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Mráz M-1 Sokol
Benes-Mraz M.1 Sokol



M.1C Sokol


The Mráz M.1 Sokol (English: "Falcon") was a light aircraft built in Czechoslovakia in the years following the end of the Second World War. Designed in secret by Zdeněk Rublič at the Beneš-Mráz factory during the German occupation.
The Sokol was a conventional, low-wing monoplane that took the pre-war Beneš-Mráz Bibi as its starting point. Two seats were provided side-by-side in an enclosed cabin, and the main units of the tailwheel undercarriage were retractable. Construction throughout was of wood.
M.1/1 prototype
The prototype, then designated the M.1/1 and registered as OK-ZHA, first flew on 9 March 1946, following test flights the prototype was designated the M.1A as the two-seat-version. A re-engined two-seater was built designated the M.1B with a ZLAS Toma 4 engine, it first flew on 19 May 1946 but only one was built. The design was then modified as the M.1C with a third-seat in the rear and first flying on 16 February 1947. The M.1C became the main production variant and 183 aircraft were built.
M1C Sokol G-AIXN at Leeds (Yeadon) in 1954, and was still airworthy in 2019
In 1948 the M.1C was further developed as the M.1D with an enlarged single-piece canopy and a revised rudder. The M.1D first flew on 4 October 1948 and 104 were built. One M.1D was fitted with locally produced floats and re-designated the M.1E, it first flew in September 1949. A minor variant was the Para-Sokol which was fitted with rearward sliding canopy to allow parachutists to leave the aircraft.
Some were operated by the Czechoslovakian National Security Guard and Egyptian Air Force.
Around 284 aircraft were built but the wooden-glued airframes were condemned in the early 1960s and withdrawn from use, under 20 were still in existence in the 2010s but only a few were flyable.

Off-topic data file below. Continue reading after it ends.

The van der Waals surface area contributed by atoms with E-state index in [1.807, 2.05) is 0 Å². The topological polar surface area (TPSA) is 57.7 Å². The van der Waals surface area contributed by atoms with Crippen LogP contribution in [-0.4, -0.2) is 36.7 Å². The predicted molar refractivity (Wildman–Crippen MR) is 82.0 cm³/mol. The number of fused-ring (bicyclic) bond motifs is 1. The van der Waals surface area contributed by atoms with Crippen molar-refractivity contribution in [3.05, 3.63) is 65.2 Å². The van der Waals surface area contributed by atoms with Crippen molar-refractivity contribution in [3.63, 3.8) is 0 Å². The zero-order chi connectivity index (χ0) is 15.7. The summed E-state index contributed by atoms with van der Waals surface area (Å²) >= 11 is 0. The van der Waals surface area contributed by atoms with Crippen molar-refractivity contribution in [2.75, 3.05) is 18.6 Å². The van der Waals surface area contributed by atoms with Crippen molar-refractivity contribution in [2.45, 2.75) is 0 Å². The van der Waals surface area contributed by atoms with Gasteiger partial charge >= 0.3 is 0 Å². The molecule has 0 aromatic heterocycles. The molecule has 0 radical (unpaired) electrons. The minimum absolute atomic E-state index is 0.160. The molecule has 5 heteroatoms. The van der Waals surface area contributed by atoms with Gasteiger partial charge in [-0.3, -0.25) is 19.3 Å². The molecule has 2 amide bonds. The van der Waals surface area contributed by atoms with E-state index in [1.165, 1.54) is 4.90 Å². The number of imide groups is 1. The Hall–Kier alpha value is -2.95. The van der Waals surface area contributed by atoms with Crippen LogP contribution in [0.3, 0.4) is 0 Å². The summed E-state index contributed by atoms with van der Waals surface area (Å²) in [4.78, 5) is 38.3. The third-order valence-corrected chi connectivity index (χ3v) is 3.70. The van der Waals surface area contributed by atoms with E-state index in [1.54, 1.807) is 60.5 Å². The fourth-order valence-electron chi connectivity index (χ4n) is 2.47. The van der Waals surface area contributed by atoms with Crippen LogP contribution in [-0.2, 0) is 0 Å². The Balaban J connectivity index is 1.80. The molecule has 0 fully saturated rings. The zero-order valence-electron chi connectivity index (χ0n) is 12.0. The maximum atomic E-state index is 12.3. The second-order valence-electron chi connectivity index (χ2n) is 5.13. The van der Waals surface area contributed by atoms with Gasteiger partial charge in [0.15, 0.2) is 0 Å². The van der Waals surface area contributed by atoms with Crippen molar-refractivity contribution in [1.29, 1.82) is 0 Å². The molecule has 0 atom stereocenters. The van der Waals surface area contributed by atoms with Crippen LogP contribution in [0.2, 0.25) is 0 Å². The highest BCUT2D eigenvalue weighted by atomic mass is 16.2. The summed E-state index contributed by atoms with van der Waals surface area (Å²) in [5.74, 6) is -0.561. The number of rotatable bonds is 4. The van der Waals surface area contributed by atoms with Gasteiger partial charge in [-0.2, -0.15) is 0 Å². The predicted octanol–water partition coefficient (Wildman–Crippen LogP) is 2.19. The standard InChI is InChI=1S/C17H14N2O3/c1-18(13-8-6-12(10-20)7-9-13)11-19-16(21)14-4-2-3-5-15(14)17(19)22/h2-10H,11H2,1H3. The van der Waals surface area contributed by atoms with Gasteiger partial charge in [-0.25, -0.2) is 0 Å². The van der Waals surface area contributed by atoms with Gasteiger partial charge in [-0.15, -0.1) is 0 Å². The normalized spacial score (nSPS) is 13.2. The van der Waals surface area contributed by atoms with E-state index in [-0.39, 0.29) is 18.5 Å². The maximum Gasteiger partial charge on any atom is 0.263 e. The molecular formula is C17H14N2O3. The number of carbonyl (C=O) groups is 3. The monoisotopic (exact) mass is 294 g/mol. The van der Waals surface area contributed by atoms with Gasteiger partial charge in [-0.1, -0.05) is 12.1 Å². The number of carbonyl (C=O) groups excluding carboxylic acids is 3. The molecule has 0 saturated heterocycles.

G-AIXN landing at its home base of Turweston Aerodrome in the United Kingdom in 2017
Some are on display at Museums in the Czech Republic, Hungary, Beijing, China, and Datangshan, China.
M1C Sokol
Original two-seat version
Engine: Walter Minor
Similar to M-1A
Engine: ZLAS Toma
1 built
Revised version, with longer fuselage and third seat, and swept leading edges on wing
183 built
Similar to M-1C with new, single-piece canopy and larger rear windows
Engine: 1 × Walter Minor 4-III, 78 kW (105 hp)
Wingspan: 10.0 m (32 ft 10 in)
Length: 7.35 m (24 ft 1 in)
Wing area: 13.8 m2 (149 sq ft)
Height: 2.20 m (7 ft 3 in) (tail up)
Empty weight: 425 kg (937 lb)
Gross weight: 780 kg (1,720 lb)
Maximum speed: 240 km/h (150 mph, 130 kn)
Cruise speed: 212 km/h (132 mph, 114 kn)
Range: 1,000 km (620 mi, 540 nmi)
Service ceiling: 4,800 m (15,700 ft)
Rate of climb: 3.0 m/s (590 ft/min)
Crew: 1
Capacity: 2 passengers
104 built
Similar to M-1D but equipped with pontoons
at least 1 built




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